"Contrary to Ordinary"
The Black Pearls of the Dog World
Making a difference: One black dog at a time through education, awareness and action
My Friend Charlie

Written by: Jim Delany
Permission granted for its use to Contrary to Ordinary

As I was driving home in the early evening on Wednesday, the 29th of March 2006, I looked at the sun going down and I thought about the past year.  With my heart broken, I stared at that sunset and thought how beautiful it was, how strong the color was and just how marvelous this creation of God was.  At the same time I was thinking of my friend, Charlie-Bear, another amazing creation by God.  At 2:00pm that day I had to have Charlie put to sleep.  My first horse.  A very handsome 22 year old “sorrel gelding with a flaxen mane” found at auction.

It is hard to explain the sadness, the grief.  It is hard to explain what this horse has meant to me, my family, and my friends.  It is hard to explain what he taught me.  Some people say,”What could you learn from a horse?”  I know that I could not do justice to the spirit of what Charlie was all about, yet, hopefully I can transfer some of that through my words.

We called him Charlie-Bear, he came to us as “Charlie horse”. He and I were only together for 11 months.  In some respects it felt like a lifetime which reflects what an exceptional mentor he was to me.  I do know that he was gift from God.  I think God looked down and said, “This poor guy needs a horse, a horse who knows what to do!”  From that moment, when Charlie picked me at the sale, he was my teacher.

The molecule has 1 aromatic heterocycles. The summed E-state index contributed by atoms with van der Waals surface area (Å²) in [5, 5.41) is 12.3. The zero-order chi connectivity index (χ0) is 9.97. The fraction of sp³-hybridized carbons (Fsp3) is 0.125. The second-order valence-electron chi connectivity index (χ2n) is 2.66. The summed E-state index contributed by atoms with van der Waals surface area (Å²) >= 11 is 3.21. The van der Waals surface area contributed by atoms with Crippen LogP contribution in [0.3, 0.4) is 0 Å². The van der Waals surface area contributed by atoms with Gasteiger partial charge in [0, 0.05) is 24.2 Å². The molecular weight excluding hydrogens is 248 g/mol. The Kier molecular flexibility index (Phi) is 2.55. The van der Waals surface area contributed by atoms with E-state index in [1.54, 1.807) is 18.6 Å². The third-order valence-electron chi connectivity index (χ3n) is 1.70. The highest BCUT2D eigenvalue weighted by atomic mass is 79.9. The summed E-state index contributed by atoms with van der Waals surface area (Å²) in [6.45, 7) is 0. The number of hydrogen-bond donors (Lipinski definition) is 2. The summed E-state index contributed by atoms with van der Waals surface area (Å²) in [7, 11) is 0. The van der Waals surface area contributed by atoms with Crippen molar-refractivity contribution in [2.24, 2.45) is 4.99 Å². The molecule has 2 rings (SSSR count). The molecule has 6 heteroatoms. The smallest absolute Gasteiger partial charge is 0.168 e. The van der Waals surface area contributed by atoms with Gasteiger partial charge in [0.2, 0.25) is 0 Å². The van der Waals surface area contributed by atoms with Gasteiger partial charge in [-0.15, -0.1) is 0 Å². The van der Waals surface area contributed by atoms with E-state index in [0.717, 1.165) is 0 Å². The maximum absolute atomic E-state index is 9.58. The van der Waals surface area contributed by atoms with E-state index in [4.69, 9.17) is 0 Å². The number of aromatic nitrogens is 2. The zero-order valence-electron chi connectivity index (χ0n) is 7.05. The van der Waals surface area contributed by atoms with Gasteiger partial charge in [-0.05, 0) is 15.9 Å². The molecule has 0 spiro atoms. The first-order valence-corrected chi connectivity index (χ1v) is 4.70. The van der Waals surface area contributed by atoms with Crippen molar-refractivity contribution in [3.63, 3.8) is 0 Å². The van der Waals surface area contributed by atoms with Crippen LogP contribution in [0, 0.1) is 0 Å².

What could an older horse teach a middle-aged man?  He showed me the value of trust.  He taught me that work really wasn’t everything. When we were together…. work could not be in my mind.  He taught me the value of my wife and my kids who I had taken for granted.  He helped me find that joy in my heart that all of us had when we were kids and that we all choose to let slip away for growing up things.  He reminded me to laugh more, that genuine laugh that just comes out.  He also reminded me that each day is a gift and is not guaranteed.

Each of us has some special memories of the big guy.  I will try to share some of mine to those of you who never had the pleasure of meeting Charlie.  He was a very trusting soul, you could see it in his soft brown eyes and he always tried his best to do what you would ask, even in those last two days, especially those last two days.  He was very affectionate.  He would always give me and Tam “hugs”.  If you were to get close to his body by his chest he would take his long neck and wrap it around you and tuck you in with his head.  It was an unbelievable feeling when he would lean into you to do that.  He would nicker to me at night when I would get to the barn around 9:00 pm and all the lights were off.  You could slide open the stable doors and Charlie would greet you from the end of the aisle with that nicker.  When you were graining he would nicker again and pace in circles.  Almost like an excited dog waiting for his food bowl. He would bow his head without us even asking to let Michael and McKenna brush his forelock.